• Shabby Talebi

Rising Star Trevor Douglas On American Idol, Black Lives Matter, and The Status of Music

Updated: Dec 3, 2020

COVID-19 has affected everyone around the world. One industry that has been hit especially hard is the music industry. Most rising musicians make their money by playing gigs, and with shelter in place orders and large gatherings being banned, this has become more difficult. Making a living from live performances has become almost scarce (speaking from Texas here).

We sat down with Dallas-native and former American Idol contestant, Trevor Douglas, to talk about how he has been spending his time during the pandemic. It got deep as we touched on the Black Lives Matter movement, losing a steady income, and getting innovative with his musical talents. Continue reading for the full interview below:

Q: Tell us about your story.

Trevor Douglas: I am originally from Ft. Worth, Texas and I went to fine arts schools growing up. Eventually, I auditioned for American Idol by chance, there was a casting director in my class which launched my career. I've been playing shows forever which has made me as comfortable as I am now.

Q: So you talked about American Idol, what was your experience like with that?

Trevor: Overall positive - the worst thing was that I was a picky eater at 16 and I didn't like the food. I honestly didn't eat because I didn't like the selection. Everyone was really nice. Obviously, during Hollywood Week they would ask about other contestants but I don't blame them because they have to make a narrative out of nothing. I would not be in the position I am in now had I not done American Idol.

Q: How has COVID affected you and your music, and how have you had to pivot from what you usually do?

Trevor: Well my income was just playing shows. I played music full time and that's how I made my money, but then there were no shows. I had to find other ways to make money. I've started teaching lessons online. Gigging was how I promote stuff and met fans. I would play a show in L.A and network but now networking looks different. There is no meeting people and them doing favors, that's how I would get by and now I have to find other ways to do that. I'm not going to lie and say it hasn't been a struggle, but it's been an excuse to make content.

Q: Do you think once things begin to shift back to normal you'll continue to do the things you are doing now?

Trevor: Oh yeah, I would love to! All my students are really cool. It's honestly a great supplemental income and really easy. I've also been doing production work which is really fun.

Q: Do you think your musical process has changed?

Trevor: Songwriting has changed for sure. Might be because I have a girlfriend now so it's kind of hard to write sad love songs. I mean I experience less life too. I recently wrote a song with a friend Rayvon Owen about being mentally and creatively frustrated. I've been writing a lot more personal songs because I am not experiencing human contact in the same way. Which is great exercise because I have been very incapable my entire songwriting career of writing anything other than a love song.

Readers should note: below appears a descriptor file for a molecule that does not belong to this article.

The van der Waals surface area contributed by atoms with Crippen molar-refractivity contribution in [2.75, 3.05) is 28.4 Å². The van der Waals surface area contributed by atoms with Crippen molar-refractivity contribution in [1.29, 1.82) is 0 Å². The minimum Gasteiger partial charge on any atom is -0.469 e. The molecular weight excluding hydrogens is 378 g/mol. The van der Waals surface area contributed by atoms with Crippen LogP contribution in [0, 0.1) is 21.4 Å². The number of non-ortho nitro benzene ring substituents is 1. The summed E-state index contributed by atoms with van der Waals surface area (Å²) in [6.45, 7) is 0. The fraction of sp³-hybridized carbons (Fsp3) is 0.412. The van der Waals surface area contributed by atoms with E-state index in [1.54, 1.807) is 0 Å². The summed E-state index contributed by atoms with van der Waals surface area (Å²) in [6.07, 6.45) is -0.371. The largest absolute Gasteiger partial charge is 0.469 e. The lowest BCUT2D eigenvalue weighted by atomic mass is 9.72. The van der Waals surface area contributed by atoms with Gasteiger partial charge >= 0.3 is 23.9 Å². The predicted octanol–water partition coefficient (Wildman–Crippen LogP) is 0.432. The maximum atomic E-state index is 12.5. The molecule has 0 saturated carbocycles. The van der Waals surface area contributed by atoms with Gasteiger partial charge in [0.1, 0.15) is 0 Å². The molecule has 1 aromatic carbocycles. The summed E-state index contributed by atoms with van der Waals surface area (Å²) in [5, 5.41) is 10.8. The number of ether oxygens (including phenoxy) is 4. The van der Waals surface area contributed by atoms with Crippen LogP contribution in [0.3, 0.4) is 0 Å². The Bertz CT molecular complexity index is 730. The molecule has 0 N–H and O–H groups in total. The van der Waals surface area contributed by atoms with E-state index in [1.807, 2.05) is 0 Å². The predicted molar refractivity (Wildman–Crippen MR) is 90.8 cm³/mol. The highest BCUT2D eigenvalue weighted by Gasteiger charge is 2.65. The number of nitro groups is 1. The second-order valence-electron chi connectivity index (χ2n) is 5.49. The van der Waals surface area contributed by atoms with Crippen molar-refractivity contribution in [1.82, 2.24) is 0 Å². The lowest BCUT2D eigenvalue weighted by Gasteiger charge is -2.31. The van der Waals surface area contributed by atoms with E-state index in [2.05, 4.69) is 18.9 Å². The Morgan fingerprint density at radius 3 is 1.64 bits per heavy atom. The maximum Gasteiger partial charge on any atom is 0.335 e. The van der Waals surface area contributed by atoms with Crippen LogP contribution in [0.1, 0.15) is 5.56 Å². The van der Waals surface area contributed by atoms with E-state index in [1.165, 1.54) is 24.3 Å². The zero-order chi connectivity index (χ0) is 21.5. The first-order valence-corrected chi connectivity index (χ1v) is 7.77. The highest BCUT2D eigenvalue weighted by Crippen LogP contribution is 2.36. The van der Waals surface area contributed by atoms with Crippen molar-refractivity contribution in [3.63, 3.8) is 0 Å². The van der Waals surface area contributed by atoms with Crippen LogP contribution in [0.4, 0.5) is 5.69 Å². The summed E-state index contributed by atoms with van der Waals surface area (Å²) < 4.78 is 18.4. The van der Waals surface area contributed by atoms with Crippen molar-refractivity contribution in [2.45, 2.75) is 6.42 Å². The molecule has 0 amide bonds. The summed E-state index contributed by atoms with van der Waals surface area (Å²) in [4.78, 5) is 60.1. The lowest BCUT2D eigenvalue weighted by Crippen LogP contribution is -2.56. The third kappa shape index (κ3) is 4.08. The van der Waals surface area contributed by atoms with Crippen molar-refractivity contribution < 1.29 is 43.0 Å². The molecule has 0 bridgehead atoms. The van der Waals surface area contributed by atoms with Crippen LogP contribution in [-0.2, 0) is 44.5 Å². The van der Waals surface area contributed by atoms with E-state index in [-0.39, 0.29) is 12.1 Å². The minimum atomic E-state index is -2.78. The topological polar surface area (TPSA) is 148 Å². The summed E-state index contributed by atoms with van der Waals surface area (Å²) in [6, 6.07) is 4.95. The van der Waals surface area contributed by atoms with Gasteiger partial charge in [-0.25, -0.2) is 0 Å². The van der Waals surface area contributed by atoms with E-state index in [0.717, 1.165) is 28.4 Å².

Q: Do you feel with everything going on in the world that the music industry better support artists?

Trevor: I think the government should support us a little better. I don't think it should be relied on private companies. I am sure many people have been dropped and many projects have been put on hold if you aren't a major artist. It would be great if the labels did more, but I would have personally liked to have received more than one stimulus check. From what I have seen the music industry has done some pretty cool stuff. I wish there was a cooler way to do concerts. I honestly don't know the solution, it's a very complicated problem.

Q: Are you using your platform for more than just personal stuff right now with voting, Black Lives Matter, human trafficking, COVID?

Trevor: Oh my gosh yes. I try to post on my story. I've gone to protests which is stressful obviously you don't know what the police are going to do to you and you are in a pandemic. I think it's weird when a celebrity shares their opinion and people tell them to stick to their acting or music. I am also a citizen of the United States, so I can comment on this. I think people do look to their idols for help.

Q: What does UPROAR mean to you?

Trevor: I think it's causing a riot. Doing what needs to be done to get their point across.

Q: Love that, so what is coming up next in your world?

Trevor: I literally just put out a music video for "Think of Me". The person I live with, Seth Lee, recorded it. We did have neighborhood watch called on us, very stressful, but I think it is the best thing I have done in a very long time. I am going to be putting out a collection of remixes of "Think of Me" at the beginning of September. Then I think I am going to put this out either September 30 - October 1 but I wrote a Halloween song! It's a collab with Paul Flint then Seth and I will do another video for it.

Make sure to watch the video above for the full interview. You can find Trevor's music on all streaming platforms and catch him at shows all over Nashville, Dallas, and LA after COVID.

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